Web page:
Networked enterprises face big decisions

Conducted last year, McKinsey Global’s online survey drew responses from over 3500 executives representing what the company describes as the full range of regions, industries, company sizes, tenures and functional specialties.

McKinsey says “remarkable” 83% of respondents say their companies are using at least one social technology, and 65% say employees at their companies access at least one tool on mobile device. 

“Ninety percent of executives whose companies use social technologies report measurable benefits from these tools, and what’s more, small yet growing number of companies – the most skilled and intensive technology users – are racking up outsize benefits.”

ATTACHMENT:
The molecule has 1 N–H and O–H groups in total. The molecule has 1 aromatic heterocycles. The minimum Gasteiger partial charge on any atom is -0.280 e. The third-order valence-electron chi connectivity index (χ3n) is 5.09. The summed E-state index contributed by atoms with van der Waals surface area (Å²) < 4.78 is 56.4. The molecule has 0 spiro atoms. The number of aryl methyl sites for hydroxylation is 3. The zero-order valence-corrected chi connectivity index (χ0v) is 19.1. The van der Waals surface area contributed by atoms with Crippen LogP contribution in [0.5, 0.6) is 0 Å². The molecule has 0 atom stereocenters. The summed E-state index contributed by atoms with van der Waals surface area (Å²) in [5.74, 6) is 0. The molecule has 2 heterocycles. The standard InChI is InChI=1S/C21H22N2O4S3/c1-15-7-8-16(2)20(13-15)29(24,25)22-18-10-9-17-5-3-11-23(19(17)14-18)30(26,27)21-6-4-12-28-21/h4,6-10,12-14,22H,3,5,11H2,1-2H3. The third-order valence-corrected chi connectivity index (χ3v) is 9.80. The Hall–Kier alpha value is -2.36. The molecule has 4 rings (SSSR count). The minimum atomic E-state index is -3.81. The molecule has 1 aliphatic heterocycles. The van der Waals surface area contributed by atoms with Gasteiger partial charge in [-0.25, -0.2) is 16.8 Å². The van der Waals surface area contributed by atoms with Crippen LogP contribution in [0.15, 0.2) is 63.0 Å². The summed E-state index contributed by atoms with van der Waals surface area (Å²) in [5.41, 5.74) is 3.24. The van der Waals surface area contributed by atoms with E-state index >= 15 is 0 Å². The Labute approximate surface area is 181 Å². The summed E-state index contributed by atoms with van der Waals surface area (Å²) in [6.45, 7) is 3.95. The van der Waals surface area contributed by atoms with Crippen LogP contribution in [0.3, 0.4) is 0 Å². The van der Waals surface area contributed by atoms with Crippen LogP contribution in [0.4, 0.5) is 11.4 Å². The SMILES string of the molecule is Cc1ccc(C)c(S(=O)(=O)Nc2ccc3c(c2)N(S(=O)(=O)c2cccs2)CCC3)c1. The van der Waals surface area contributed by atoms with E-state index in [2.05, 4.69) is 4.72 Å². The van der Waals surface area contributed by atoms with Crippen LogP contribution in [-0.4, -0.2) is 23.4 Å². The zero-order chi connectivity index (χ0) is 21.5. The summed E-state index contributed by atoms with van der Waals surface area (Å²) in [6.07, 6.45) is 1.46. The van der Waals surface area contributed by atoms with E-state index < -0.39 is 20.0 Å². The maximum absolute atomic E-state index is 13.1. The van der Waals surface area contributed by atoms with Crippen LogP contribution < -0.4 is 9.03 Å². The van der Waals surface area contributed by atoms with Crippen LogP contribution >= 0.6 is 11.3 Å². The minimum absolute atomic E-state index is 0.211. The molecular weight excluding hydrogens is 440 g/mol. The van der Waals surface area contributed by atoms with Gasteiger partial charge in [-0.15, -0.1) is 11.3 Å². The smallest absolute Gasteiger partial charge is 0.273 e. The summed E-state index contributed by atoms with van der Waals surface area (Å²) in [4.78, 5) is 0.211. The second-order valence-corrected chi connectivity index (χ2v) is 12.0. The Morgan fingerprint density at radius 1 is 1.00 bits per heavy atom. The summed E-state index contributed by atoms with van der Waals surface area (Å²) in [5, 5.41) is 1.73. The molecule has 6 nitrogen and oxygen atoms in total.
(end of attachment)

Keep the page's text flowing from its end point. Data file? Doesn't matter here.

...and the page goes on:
Overall, though, McKinsey cautions that the number of respondents reporting certain benefits has plateaued. 

“Executives are optimistic but sober about the next leg of the social-technology pathway,” it says. “They expect increases in employee productivity but also recognize the significant organizational barriers that prevent their companies from capturing the full potential of social tools.” 

And despite the risks associated with the new open environment risks – including possible leaks of confidential information and intellectual property – 60% of respondents believe the potential benefits outweigh the possible negatives. 

According to McKinsey’s research, just under third of executives surveyed believe internal processes at their own companies will evolve from current use, with implications for project management and strategic planning. 

“To accelerate these changes and make them stick, growing number of leaders have begun to stress the importance of driving social-media skills throughout the organization,” says McKinsey. “It’s these networked organizations that are the most likely to realize competitive gains.”

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